Rossen: We can open a separate issue on fragmentation spec for that
  florian: If we go with the earlier syntax we don't have that problem
  iank: We need this defined anyway for clientWidth/clientHeight
  iank: there is blink/webkit vs edge/firefox
  Rossen: Opening an issue on CSSOM and defining how clientWidth/
          clientHeight work under fragmentation is needed
  Rossen: and whatever answer that has, will be reflected to be the
          two numbers here for inlineSize and blockSize on the entry
  Rossen: If you don't have fragmentation, you don't have the problem
  Rossen: Being able to add fragments even as a v2, with this defined
          shape, will resolve the issue that peter, me, etc. who care
          about fragmentation have
  florian: In the spec right now we say "it's the same as clientWidth"
           and defer to CSSOM
  stefan: Intersection Observer is similar, it defers to
  florian: The "add that later" ...
  gregwhitworth: Realistically nobody is asking me for it
  Rossen: It's fine to have a v2 with it there right now
  gregwhitworth: but in terms of blocking on implementations we can't
                 do that
  florian: The thing I like better with the first alternative, the
           fragmentation case is rare, when things become weird -- we
           tell them "wait til v2"
  gregwhitworth: This is not a "we don't want this", but it's

  [discussion about Chrome implementation of fragments]
  [discussion of whether web devs will notice the inline/block size
      being duplicated in the single-fragment case]

  iank: I was imagining that for a single fragment that fragments is
  florian: Different approach to the same question:
  florian: An author who hasn't thought about fragments
  florian: The thing they haven't thought about happened to be placed
           in multicol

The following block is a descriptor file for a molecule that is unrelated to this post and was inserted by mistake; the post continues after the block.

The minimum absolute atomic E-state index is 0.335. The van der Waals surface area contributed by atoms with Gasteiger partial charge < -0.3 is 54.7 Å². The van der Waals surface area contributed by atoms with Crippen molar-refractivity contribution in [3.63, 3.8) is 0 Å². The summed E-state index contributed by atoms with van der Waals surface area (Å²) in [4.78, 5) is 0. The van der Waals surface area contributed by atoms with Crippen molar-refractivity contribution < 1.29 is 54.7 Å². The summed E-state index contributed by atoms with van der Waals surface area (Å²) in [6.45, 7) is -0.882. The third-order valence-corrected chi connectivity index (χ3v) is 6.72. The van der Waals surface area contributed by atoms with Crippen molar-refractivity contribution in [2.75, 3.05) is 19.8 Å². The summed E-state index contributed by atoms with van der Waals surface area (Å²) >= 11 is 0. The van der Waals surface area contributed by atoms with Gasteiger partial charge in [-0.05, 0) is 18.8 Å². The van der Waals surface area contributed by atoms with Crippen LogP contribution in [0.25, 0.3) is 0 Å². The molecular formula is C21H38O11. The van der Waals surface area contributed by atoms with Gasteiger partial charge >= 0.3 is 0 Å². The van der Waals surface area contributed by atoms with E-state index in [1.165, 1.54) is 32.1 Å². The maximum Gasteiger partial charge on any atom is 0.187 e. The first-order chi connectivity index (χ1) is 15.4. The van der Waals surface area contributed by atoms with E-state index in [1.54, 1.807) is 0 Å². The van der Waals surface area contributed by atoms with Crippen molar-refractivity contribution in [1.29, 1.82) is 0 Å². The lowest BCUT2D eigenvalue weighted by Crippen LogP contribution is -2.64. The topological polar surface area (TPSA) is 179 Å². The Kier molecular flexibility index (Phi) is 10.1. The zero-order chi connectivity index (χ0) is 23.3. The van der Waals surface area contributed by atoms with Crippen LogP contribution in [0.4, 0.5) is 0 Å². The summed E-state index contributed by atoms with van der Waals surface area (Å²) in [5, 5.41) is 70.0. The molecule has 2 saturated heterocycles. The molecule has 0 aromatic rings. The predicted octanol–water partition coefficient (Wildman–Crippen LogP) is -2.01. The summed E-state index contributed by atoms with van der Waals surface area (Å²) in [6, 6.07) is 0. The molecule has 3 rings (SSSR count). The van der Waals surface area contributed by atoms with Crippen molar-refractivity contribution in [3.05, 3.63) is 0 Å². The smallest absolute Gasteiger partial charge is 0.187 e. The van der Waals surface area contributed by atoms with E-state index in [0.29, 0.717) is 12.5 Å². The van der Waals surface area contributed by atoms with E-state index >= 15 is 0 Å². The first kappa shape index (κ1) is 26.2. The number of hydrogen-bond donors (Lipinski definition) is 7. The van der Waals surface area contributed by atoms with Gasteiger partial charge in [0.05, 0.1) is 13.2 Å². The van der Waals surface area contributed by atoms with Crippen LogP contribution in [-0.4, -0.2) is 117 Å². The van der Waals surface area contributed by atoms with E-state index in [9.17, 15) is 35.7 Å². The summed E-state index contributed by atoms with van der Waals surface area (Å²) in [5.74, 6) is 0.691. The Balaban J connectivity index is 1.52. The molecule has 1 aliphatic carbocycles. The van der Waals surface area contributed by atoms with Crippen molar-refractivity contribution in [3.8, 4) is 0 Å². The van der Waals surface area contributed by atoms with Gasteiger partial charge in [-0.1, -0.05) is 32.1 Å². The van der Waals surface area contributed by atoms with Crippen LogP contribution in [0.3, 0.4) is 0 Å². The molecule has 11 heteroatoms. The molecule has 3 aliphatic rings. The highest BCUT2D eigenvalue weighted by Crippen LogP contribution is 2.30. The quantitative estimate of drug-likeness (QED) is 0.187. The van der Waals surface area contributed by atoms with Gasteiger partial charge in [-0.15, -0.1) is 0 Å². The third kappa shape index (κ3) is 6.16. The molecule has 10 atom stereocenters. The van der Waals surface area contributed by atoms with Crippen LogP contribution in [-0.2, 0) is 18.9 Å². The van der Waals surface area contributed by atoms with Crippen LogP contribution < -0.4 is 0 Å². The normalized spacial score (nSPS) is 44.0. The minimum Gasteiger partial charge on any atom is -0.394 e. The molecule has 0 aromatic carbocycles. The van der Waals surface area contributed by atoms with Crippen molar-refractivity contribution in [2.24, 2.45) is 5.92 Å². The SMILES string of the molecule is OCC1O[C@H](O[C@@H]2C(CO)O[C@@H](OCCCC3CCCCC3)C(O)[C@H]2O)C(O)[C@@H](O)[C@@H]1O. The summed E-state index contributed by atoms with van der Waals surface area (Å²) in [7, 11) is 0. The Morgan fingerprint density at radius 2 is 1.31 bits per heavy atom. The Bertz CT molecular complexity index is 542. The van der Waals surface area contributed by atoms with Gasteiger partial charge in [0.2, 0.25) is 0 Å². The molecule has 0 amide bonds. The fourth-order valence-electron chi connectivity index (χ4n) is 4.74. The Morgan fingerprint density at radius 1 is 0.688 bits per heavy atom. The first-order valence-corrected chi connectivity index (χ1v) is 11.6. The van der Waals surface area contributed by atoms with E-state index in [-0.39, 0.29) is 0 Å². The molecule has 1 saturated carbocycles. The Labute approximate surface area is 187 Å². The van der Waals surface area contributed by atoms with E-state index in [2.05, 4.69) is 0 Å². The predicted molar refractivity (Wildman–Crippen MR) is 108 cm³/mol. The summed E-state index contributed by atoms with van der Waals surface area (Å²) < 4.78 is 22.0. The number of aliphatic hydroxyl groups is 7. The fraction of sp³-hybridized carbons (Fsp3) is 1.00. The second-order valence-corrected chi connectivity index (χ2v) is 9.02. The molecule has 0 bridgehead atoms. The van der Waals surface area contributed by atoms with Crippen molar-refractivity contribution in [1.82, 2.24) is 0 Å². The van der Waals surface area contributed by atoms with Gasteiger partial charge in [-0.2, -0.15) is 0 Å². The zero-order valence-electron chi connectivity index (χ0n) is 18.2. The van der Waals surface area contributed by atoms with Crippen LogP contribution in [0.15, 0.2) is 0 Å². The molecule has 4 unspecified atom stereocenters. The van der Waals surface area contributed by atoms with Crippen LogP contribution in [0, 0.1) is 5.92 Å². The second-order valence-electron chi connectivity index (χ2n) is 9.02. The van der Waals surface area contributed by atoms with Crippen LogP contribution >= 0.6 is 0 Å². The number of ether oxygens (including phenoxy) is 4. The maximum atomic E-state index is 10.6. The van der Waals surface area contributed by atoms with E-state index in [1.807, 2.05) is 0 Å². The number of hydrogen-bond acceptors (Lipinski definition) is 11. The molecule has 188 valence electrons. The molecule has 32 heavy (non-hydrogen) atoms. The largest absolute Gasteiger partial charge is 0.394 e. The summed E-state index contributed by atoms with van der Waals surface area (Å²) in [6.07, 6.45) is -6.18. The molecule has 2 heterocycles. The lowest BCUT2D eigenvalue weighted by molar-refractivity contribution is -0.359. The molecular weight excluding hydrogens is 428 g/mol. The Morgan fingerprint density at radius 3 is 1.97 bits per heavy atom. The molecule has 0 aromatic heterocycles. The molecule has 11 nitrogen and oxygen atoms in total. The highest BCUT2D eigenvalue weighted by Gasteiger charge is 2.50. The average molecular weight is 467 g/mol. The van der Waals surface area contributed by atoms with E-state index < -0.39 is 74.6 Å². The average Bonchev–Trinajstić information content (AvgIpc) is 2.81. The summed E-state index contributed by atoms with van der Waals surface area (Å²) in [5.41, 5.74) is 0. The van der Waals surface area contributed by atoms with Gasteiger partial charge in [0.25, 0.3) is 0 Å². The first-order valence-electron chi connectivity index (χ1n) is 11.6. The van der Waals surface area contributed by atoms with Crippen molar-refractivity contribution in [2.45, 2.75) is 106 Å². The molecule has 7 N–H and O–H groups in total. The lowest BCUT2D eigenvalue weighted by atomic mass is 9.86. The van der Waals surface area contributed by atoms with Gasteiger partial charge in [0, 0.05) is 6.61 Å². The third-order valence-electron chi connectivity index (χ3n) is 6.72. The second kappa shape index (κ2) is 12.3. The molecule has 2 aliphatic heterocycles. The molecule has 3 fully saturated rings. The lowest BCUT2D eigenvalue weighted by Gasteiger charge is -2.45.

florian: Does it break more to get the first fragment size, or the
           union size?
  gregwhitworth: I would say equally
  iank: If we use the max of the inline sizes and the sum of the block
        sizes that would be closest to being useful
  florian: Regardless, if they just look at one it'll be wrong
  heycam: Just wonder if using names other than inlineSize/blockSize
          for the summed values would make it look less unsensible
  florian: So I'm ok with both options prefer the one without the
           summed inlineSize/blockSize
  aleks: Is there any performance difference between the two?
  iank: Very small. Don't have to synthesize the array until you
        access it

  straw poll:
  1. always return a contentBox which is an array of fragment sizes (
     usually containing one item currently)
  2. return contentBox: { inlineSize: <offsetWidth>, blockSize:
     <offsetHeight>, fragments: [ { inlineSize, blockSize }, ... ] }
  <florian> option 1
  <smfr> 1
  <Rossen> option 1, 2
  <iank> 2
  <gregwhitworth> option 2
  <heycam> option 1
  <rego> option 1
  <rachelandrew> option 1
  <dbaron> prefer 2, I think, but not sure
  result: option 1

  RESOLVED: Option 1; contentBox is an array of fragment sizes
Received on Tuesday, 26 March 2019 19:28:58 UTC

This archive was generated by hypermail 2.3.1 : Tuesday, 26 March 2019 19:28:58 UTC